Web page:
Monday, January 30, 2012

Siena - Chiusi - Terentola - Perugia - Assisi - Terentola - Chiusi - Siena, and all in just about 36 hours. Phew. We actually only visited Perugia and Assisi (unless you count the three hours spent in a cafe in Chiusi) but such is the size and situation of Siena that we forced to take a rather circuitous route to our not-so-distant location. But let's back up a little bit. 

Friday morning we all met at school -- on our OFF day! -- to go over schedules and planning with the guy who's organizing our volunteer teaching. Did I forget to mention that? Why yes, I do get to teach adorable little Italian bambini how to speak, read, and write English one day a week. And they're third graders, which means I get to throw all of my best summer camp songs and games at them. Too young for cows and the chickens? I think not. 

Later that afternoon we all met up again to finally wander into the duomo. We only had about an hour and half before it closed, so we decided to only visit the cathedral portion, and save the rest for when we had more time to appreciate it. It really is a gorgeous building, but I wish I had known more about it before we went in. Ah, there's always next time. After a little art appreciate, the choices of time-killing options before dinner were down to two: homework or boot shopping. Obviously the latter won out. There are these amazing sales going on all over Siena right now, in which one can buy a gorgeous pair of Italian leather boots for around half their usual price. Brooke and Mallie started the trend as soon we got here, and once they had some, everybody wanted a pair. Ari and I actually found the most beautiful shoes at a shop in Chiusi, but forgot to go back before we got on the train home. Consolation: more money for gelato!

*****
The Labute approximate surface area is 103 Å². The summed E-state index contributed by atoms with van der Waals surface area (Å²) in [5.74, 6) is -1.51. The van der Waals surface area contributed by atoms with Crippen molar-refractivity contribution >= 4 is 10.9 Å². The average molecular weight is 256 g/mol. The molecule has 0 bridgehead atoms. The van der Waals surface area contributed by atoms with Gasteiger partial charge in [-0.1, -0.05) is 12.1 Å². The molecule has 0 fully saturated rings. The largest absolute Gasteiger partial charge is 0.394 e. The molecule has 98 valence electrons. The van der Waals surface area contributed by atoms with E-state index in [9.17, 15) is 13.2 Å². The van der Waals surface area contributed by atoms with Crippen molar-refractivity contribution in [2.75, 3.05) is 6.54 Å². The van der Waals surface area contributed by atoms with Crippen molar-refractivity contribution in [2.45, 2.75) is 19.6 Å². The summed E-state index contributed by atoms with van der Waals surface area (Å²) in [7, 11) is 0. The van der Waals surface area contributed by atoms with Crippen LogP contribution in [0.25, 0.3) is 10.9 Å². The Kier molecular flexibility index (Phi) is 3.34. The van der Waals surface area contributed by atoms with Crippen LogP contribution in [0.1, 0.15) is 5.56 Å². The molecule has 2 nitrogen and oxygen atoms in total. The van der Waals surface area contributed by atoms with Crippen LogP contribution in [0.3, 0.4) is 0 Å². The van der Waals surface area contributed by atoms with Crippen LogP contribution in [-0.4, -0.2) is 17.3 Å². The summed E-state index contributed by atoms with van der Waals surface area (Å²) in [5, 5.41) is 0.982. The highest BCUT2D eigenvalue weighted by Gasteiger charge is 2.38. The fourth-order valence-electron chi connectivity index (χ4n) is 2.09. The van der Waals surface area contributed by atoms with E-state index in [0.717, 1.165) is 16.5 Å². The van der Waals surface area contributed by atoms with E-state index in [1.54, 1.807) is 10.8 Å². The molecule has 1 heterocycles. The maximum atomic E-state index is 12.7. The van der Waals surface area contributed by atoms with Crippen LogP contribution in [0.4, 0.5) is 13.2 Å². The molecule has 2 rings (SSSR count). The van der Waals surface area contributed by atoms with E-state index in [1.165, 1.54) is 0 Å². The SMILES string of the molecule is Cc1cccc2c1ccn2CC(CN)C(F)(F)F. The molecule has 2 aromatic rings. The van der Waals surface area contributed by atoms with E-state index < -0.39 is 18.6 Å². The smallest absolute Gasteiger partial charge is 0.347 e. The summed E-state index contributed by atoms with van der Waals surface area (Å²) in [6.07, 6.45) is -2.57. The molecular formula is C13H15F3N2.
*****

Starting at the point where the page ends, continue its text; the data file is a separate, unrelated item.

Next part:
Sylvia and Gianni had a party of some sort to attend on Friday night, leaving Eric and me to fend for ourselves, and by that, I mean that she set the table and laid out all of the food before she left. All that she left for me to do was boil the water for the ravioli, about which she seemed very concerned. I brushed her off because, seriously, it's boiling water, but I regretted it a half-hour later when I couldn't figure out how to light the stove. I may have done irreparable damage to by body from the amount of gas I inhaled in the process, but in the end, the ravioli got cooked. Best discovery of that night: wine is cheaper than soft drinks and much, much more delicious.